Cannons and Catapults - Nature's Projectiles

Catapults and cannons aren’t just military devices invented by humans; plants and fungi have been using them for millions of years to help them survive and prosper. This essay explores these tiny machines. Expect to be amazed!

Fungi cannon or catapult?
Cluster of Pilobolus fruiting bodies, each only about 2mm tall

The Cannon

While inspecting a mound of horse dung(1) for mushrooms, I felt the tiniest drop of wetness hit my lower lip. “Lip” and “dung” are not words that go comfortably in the same sentence, however, in this case the tiny drop strengthened my suspicion that the “fuzz” I saw were the fruiting bodies of the coprophilous(2) fungus Pilobolus.

Fungi cannon or catapult close up
Pilbolus sporangia on top of fluid-filled vesicles

Pilobolus, also called the shotgun fungus, is a genus of tiny fungi that might ordinarily pass unobserved in the human world, but for its ability to blast its spores(3) at record-breaking accelerations. In fact, Guinness World Records states that the Pilobolus sporangium – the spore package – accelerates to 12 mph in 2 millionths of a second or at about 20,000g, nearly 400 times the maximum acceleration survived by a human.

Many Pilobolus launching their sporangia in slow motion

The fungus’s elegant cannon is a miniscule, fluid-filled, balloon-like vesicle perched on a stalk with a spore-filled sporangium topping the vesicle off like a bowler hat without the brim. All told, the stalk and vesicle are only 2-10mm tall, about the size of a skinny rice grain. The fluid in the vesicle has a high sugar content which draws water into the vesicle through osmosis, increasing the pressure inside until the vesicle ruptures. The subsequent jet of fluid from the collapsing vesicle propels the spore package toward its target. Despite its diminutive size Pilobolus can send a sporangium up to 2 meters away.

Close-up video of a single vesicle propelling a sporangium

So, why does Pilobolus go to all this trouble to spread its spores? In order to answer this question, we need to know a bit about Pilobolus’s life cycle. First, the sporangium isn’t simply launched randomly without a goal. Pilobolus has a light-detecting mechanism that orients its cannon toward the sun, and an internal clock that fires the cannon around dawn. Together, these capabilities help Pilobolus aim its cannon at a low angle—the morning sun is low on the horizon—and therefore increase the distance the sporangium will fly to its target.(4)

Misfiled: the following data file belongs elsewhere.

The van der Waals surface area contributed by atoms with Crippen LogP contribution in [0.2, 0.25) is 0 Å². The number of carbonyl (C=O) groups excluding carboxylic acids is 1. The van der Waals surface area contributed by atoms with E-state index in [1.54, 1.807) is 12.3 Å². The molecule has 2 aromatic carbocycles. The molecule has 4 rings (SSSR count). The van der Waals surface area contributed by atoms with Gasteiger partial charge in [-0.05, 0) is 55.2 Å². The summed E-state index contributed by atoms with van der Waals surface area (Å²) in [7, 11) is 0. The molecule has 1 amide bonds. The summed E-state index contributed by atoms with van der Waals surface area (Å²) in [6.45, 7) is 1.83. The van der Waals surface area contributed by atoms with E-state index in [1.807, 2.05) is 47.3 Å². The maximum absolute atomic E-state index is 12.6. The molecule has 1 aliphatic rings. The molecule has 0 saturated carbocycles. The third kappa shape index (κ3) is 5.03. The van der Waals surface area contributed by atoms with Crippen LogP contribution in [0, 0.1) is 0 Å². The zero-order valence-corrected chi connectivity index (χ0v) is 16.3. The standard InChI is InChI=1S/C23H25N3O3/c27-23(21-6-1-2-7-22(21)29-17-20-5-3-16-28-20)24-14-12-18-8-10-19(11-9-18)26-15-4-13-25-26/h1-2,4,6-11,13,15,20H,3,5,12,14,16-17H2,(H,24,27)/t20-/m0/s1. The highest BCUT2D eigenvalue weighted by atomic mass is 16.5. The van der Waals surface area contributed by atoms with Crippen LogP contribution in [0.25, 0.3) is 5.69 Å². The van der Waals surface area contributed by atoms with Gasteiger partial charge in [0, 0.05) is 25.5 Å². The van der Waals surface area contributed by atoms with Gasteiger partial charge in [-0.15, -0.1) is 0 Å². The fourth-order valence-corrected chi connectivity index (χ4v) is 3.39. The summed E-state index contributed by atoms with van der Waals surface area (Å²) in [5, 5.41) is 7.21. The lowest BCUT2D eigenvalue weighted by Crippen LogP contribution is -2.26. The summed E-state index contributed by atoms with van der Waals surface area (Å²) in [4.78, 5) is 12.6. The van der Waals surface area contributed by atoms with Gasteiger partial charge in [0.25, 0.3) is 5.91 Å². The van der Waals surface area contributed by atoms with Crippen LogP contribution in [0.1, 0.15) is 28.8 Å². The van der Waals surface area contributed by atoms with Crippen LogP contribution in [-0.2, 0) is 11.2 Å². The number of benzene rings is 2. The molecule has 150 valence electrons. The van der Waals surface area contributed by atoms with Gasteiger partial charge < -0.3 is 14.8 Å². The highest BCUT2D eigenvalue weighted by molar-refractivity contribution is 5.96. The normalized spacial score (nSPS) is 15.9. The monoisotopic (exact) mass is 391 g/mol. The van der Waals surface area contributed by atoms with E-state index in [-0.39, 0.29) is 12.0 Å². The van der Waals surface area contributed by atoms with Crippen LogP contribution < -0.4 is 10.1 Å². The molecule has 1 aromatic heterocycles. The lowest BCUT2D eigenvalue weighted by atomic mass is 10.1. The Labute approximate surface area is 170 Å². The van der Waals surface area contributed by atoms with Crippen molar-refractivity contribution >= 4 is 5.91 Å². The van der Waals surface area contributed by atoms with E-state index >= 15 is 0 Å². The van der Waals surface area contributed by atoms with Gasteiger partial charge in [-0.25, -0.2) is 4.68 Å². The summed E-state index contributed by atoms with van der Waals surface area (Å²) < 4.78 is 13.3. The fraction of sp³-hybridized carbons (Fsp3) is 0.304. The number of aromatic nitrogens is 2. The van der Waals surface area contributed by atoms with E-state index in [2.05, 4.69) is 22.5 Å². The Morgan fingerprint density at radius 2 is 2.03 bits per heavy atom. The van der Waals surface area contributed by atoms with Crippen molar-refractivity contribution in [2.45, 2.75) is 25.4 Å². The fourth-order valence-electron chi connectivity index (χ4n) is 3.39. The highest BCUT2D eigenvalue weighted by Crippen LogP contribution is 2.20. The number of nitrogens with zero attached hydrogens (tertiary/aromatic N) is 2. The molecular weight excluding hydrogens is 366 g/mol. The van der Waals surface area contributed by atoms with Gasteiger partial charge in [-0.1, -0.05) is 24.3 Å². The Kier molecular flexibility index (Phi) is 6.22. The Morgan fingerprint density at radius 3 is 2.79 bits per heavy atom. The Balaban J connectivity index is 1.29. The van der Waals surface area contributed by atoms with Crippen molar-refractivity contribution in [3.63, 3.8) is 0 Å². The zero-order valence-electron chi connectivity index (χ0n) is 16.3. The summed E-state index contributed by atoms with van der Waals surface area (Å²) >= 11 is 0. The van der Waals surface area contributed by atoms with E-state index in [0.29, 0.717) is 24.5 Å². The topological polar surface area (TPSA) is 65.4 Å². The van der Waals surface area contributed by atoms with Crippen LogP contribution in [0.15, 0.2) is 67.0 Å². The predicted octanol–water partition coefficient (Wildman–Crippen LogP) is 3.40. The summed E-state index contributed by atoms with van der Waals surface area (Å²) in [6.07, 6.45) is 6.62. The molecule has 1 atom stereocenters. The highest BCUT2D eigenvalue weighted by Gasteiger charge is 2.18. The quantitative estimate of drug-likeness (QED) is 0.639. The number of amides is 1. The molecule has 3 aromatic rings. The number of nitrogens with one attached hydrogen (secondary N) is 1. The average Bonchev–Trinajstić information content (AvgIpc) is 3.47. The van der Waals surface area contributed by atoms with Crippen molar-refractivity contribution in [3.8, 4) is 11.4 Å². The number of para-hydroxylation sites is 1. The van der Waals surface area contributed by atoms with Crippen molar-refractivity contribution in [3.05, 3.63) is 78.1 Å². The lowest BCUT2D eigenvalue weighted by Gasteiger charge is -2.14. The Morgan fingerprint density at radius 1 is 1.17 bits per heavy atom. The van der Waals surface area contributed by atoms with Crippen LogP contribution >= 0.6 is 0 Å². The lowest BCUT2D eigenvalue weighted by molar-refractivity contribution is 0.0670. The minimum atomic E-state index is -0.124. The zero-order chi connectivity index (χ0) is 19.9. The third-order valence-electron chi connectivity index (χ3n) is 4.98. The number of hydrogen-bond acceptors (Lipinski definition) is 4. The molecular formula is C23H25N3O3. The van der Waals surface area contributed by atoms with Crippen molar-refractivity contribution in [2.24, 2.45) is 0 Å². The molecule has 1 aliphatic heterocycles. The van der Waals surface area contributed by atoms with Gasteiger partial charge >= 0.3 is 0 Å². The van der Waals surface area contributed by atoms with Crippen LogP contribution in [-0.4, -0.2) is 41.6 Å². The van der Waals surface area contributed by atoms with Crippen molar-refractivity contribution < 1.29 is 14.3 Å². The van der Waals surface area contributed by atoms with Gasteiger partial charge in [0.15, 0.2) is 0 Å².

What is this target, and why is it special? The ideal target is grass or other vegetation that an herbivore like a cow or horse might eat. Once consumed along with the grass,(4) spores pass unscathed through the herbivore’s digestive tract and are deposited, once again, in a mound of dung, completing the cycle. But if they start and end in the same place why not just cut out the middle part: the cannon? Without the launch step, the spores would repeat the Pilobolus life cycle on the same food source until it was depleted. In other words thanks to the cannons the pioneering sporangia are able to explore strange new worlds and boldly go where no spore has gone before!(6)

Photo of Immature Bracken Fern

The Catapult

Plants aren’t fungi, however, they have independently evolved inventive ways to disperse their pollen, spores, or seeds.(7) This is called convergent evolution. A favorite of mine is the bracken fern, Pteridium aquilinum, a distinctive fern common in Maine where I live. Ferns release spores from sporangia clumped in structures called sori—think nested Russian dolls with sori being the largest, outer dolls, sporangia being the middle size dolls, and spores being the smallest, inner dolls. Unlike many ferns whose sori are prominently located in the middle of the ferns’ leaflets, bracken sori are nestled under the curled leaflet edges. Yet, despite their concealment, bracken ferns are anything but shy when it comes to spore dispersal, hurling their genetic material with microscopic catapults. The catapults are so small that about 150 can fit on the head of a pin, significantly more than the number of angels.